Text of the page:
Even after we moved to Ballard, I let my two-wheeled companions deflate in our storage unit, breaking Red Bike out on a rare day when Brendan could convince me to wheel to Shilshole Bay. I nearly gave away Poppins but after she sat on the back patio for three weeks, gathering rust from the rain, I knew I couldn't let her go. Back into storage she went.

Then came this summer. Brendan's promotion meant a complete change in schedule, taking him from a late afternoon to 2 a.m. shift to an early morning to mid afternoon schedule. Our routine of me walking to work and Brendan leaving me the car to drive home was over. My ride was gone.

So, on July 9- the first day of Brendan's new job- I began commuting by bike. We fixed up Poppins with a rack and a pannier and flashing lights that now come in handy as I trudge up 8th Street in the dusk of early autumn. Each morning the cyclopaths speed by, decked out in aerodynamic helmets, reflective Lycra tights and clipped-in shoes.  I am content in my geeky glory that includes a fisherman's-yellow rain jacket two sizes too large, reflective bands that velcro around the hems of my Levis, and my scuffed-up Brooks trainers.

I have to laugh at my own folly. It takes me as much time commute by bike as it did to drive. Those first minutes when I leave the store and I'm pedaling on the Burke-Gilman as it follows the Ship Canal - breathing in the still air, watching the sunset glinting off the rippling water - are some of the most peaceful and restorative of my day. Of course, the slog up noisy 8th Street is still ahead of me, but each week it gets a tiny bit easier. The dark nights of autumn and the wet chill of winter are still to come. I hope that a habit has formed. I'm determined to see this through.

But it's the biking I now do beyond the easy commute to and from work that has been transformative. Brendan has taken me out every weekend since early summer, showing me routes he's created from Ballard through Magnolia, around Greenwood, beyond Sunset Hill, to downtown via Interbay and Myrtle Edwards Park, around Lake Union and of course, the wonderful Burke-Gilman trail that extends miles and miles north. We live in the perfect biking community - hills abound, streets are wide, bike lanes a-plenty and Seattle dog owners are so well-trained- fenced yards, leashes and poop bags are de rigueur.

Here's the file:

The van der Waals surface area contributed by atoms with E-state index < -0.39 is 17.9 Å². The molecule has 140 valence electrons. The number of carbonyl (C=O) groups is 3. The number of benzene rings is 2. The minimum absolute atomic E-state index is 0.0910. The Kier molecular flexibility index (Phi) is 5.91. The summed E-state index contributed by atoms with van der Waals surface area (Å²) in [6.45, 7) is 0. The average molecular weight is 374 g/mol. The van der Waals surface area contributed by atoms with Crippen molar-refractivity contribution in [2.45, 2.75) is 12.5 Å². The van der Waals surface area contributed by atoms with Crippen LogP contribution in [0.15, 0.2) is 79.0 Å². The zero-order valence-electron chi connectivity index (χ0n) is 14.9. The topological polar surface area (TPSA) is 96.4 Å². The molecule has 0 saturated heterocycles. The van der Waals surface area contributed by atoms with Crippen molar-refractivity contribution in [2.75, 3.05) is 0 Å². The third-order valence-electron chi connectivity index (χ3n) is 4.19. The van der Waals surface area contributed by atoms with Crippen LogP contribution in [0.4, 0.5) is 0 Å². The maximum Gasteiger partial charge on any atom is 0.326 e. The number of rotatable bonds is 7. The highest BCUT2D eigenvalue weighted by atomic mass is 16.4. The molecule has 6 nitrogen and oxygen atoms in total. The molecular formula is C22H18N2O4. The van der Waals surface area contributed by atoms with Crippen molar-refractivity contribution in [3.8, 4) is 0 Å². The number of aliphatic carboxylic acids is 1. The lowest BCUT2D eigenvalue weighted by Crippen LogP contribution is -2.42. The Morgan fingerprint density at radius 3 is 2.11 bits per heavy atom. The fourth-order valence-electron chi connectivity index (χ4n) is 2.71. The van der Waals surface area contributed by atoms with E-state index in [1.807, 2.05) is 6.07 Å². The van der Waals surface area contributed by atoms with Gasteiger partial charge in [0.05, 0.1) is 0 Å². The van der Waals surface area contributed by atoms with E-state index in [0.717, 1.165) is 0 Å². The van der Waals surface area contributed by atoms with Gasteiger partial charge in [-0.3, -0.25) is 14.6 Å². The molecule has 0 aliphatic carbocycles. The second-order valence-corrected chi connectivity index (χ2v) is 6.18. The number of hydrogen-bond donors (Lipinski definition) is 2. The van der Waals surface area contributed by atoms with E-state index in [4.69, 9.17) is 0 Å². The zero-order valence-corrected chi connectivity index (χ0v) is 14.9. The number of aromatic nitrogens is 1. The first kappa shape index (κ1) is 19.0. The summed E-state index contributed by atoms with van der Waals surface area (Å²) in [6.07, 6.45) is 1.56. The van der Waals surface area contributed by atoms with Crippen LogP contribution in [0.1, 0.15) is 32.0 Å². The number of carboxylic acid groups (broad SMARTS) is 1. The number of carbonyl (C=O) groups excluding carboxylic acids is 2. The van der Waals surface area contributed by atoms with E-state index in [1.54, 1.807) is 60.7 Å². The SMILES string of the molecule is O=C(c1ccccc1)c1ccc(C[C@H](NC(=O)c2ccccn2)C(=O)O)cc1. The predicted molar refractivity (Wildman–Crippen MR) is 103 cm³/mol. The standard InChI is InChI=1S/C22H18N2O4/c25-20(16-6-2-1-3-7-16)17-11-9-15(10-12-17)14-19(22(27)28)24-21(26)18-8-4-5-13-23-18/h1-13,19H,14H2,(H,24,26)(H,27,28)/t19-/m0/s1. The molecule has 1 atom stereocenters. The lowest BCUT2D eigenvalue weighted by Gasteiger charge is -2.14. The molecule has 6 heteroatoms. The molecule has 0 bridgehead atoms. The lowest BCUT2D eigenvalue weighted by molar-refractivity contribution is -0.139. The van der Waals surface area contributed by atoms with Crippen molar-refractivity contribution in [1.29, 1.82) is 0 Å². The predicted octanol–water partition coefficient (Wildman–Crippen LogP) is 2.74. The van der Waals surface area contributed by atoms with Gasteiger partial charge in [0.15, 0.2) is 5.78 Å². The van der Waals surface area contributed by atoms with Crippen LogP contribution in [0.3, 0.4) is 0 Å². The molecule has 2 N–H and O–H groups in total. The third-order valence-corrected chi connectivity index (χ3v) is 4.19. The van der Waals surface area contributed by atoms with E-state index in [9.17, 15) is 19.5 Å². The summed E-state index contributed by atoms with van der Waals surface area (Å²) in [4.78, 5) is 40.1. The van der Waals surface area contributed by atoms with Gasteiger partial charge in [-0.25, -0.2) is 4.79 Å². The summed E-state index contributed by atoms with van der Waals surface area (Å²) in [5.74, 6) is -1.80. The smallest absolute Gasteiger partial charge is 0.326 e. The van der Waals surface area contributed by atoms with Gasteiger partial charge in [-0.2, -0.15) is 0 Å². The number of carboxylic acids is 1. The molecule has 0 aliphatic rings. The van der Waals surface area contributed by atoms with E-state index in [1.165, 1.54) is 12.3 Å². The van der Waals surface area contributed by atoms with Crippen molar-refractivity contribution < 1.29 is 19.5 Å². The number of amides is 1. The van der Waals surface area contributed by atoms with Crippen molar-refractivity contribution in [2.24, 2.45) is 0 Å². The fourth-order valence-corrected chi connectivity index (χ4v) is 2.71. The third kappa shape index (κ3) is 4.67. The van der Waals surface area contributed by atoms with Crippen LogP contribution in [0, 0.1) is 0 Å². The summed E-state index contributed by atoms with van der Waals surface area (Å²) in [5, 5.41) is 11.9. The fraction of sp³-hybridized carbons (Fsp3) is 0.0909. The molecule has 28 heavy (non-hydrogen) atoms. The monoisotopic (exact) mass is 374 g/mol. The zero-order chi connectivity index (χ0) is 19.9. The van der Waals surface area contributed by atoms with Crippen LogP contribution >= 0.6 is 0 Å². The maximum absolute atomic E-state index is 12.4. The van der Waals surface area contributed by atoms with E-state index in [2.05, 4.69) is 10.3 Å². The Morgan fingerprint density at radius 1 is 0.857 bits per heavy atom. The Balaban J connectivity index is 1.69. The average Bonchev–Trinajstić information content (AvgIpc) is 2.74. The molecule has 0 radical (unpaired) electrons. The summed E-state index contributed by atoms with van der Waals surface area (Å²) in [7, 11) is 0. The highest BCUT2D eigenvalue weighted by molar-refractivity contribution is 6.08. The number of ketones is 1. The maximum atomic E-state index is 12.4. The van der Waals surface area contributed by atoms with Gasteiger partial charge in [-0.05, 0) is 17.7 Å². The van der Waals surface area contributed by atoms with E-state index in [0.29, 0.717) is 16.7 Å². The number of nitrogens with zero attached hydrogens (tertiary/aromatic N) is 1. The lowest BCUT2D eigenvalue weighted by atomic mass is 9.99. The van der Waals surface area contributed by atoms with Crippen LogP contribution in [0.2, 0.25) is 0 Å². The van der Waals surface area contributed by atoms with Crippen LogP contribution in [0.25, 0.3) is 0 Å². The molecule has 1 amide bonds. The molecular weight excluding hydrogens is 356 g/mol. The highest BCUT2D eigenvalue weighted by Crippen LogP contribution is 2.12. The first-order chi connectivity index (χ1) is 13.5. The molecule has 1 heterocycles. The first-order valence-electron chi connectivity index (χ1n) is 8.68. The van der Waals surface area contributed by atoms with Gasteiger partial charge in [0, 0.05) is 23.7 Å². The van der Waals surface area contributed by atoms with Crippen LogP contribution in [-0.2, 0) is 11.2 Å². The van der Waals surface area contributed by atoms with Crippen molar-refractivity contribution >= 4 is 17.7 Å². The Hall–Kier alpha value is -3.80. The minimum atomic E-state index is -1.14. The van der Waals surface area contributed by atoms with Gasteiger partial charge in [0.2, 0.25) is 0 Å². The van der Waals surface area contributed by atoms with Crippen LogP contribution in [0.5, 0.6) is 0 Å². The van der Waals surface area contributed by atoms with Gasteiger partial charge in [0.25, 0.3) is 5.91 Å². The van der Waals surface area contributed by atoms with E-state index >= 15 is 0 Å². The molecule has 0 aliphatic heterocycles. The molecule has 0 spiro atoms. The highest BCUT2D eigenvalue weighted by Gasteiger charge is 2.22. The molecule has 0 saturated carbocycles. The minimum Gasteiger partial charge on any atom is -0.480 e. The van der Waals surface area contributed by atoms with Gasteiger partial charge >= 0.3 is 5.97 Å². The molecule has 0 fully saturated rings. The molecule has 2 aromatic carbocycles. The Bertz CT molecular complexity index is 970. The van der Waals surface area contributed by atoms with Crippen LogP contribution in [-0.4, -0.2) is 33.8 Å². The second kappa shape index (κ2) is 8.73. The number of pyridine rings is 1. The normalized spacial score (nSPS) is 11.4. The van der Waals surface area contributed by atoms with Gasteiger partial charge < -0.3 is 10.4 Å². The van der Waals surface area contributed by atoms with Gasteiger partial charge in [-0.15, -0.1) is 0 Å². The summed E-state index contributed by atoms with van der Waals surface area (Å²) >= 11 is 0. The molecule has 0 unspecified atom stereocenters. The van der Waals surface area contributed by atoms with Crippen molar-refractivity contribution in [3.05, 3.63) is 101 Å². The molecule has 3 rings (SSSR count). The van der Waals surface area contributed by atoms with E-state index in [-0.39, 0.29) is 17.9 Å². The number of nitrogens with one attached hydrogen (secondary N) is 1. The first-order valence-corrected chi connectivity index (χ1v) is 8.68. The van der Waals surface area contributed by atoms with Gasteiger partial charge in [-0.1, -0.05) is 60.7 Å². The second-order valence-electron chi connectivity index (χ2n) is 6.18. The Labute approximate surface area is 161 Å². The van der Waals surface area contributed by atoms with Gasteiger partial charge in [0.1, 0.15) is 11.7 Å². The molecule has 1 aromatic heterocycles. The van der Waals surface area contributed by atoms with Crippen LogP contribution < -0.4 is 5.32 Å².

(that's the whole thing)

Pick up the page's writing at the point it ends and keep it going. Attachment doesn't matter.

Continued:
I venture out on my own a few times a week, using my rides as a cross-training workout to give my run-weary joints a rest. I am utterly enamored with my rides, novice though I am. I have a favorite route that takes me to Shilshole Bay and up the hill past Golden Gardens Park. From there I can weave in and around Crown Point neighborhoods, taking as long or as short a route home as my energy and the fading light allow. When I first began biking this route, I would stop halfway up the Golden Gardens hill to catch my breath and slurp some water. Now I don't even stand up from my seat to power my way to the top.

I was on a workout ride through Greenwood, crossing a busy street off 45th where it separates Phinney from Fremont, when I crashed. I glanced over my left shoulder to check for traffic before sliding into a left turn when my tire hit a split in the pavement. My bike shot to the right and I went down, my right leg tangled up in my bike, my left side slamming into the pavement. I bounced.  I recall saying something accurate but ultimately unhelpful, like "I'm going down", to no one in particular.

I had one coherent thought and that was to get out of the way of oncoming traffic. I scrambled up and dragged my bike out of the road. A passing cyclist saw what happened and rushed over to see if I was all right. Doing my best Monty Python Black Knight impression ("It's just a flesh wound!") I assured her I was okay. It wasn't until she biked away that the sunlight suddenly narrowed to a thin white tunnel, then faded to fuzzy gray. I slumped to the sidewalk, contemplating the lunch that was suddenly pushing against the back of my throat. The indignity of vomiting next to a Metro bus stop brought the world back into focus again, as did the jarring pain in my left arm and ribs.

I walked Red Bike about twenty yards, to a quiet side street, then realized I was in trouble. My legs were trembling, my vision was narrowing again, and I began to hyperventilate. I sat on the edge of a traffic circle with my head between my legs and considered my options. Crying seemed like the best one at the moment, but even that took more energy than I had. I watched a spider push through some bark dust, a cat came to sit beside me, and the sun draped like a warm blanket across my back.

After a while I thought I could get home on my own steam and I did. Red Bike clanked and wobbled a bit, or maybe that was me. Brendan was home and made all the right worried noises over my scraped skin and bruised shin. He said "Isn't it a great thing that you are in such good shape you could walk away from a crash!" God bless that man. I was working on the theory that ample padding on my hip had broken the worst of the fall. I like his version. I'll keep it handy.

Yesterday was my first serious ride since The Tumble. We rode from Ballard, walked across the Locks, climbed through a few hills in Magnolia, stopped to admire the views of Elliott Bay and downtown Seattle. I'm wary of uneven pavement, my guts clench at steep descents and I worry about how I will manage when the rain sets in and wet streets raise the hazard level to the nth degree. But for the moment I'm back in the saddle again.